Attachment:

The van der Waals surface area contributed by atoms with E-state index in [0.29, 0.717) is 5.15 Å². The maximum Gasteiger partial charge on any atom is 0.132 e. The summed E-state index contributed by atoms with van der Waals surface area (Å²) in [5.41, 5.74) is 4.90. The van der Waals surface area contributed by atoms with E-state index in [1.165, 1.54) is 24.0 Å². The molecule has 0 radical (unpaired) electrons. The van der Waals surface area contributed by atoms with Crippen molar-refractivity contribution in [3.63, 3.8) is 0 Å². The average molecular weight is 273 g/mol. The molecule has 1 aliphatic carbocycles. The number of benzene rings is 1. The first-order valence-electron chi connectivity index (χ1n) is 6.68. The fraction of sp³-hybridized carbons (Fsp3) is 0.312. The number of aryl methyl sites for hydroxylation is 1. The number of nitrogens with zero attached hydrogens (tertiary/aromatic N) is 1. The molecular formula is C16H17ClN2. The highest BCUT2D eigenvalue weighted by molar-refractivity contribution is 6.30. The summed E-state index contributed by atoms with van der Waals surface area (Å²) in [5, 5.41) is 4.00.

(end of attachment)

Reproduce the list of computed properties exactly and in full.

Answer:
The van der Waals surface area contributed by atoms with E-state index in [0.29, 0.717) is 5.15 Å². The maximum Gasteiger partial charge on any atom is 0.132 e. The summed E-state index contributed by atoms with van der Waals surface area (Å²) in [5.41, 5.74) is 4.90. The van der Waals surface area contributed by atoms with E-state index in [1.165, 1.54) is 24.0 Å². The molecule has 0 radical (unpaired) electrons. The van der Waals surface area contributed by atoms with Crippen molar-refractivity contribution in [3.63, 3.8) is 0 Å². The average molecular weight is 273 g/mol. The molecule has 1 aliphatic carbocycles. The number of benzene rings is 1. The first-order valence-electron chi connectivity index (χ1n) is 6.68. The fraction of sp³-hybridized carbons (Fsp3) is 0.312. The number of aryl methyl sites for hydroxylation is 1. The number of nitrogens with zero attached hydrogens (tertiary/aromatic N) is 1. The molecular formula is C16H17ClN2. The highest BCUT2D eigenvalue weighted by molar-refractivity contribution is 6.30. The summed E-state index contributed by atoms with van der Waals surface area (Å²) in [5, 5.41) is 4.00.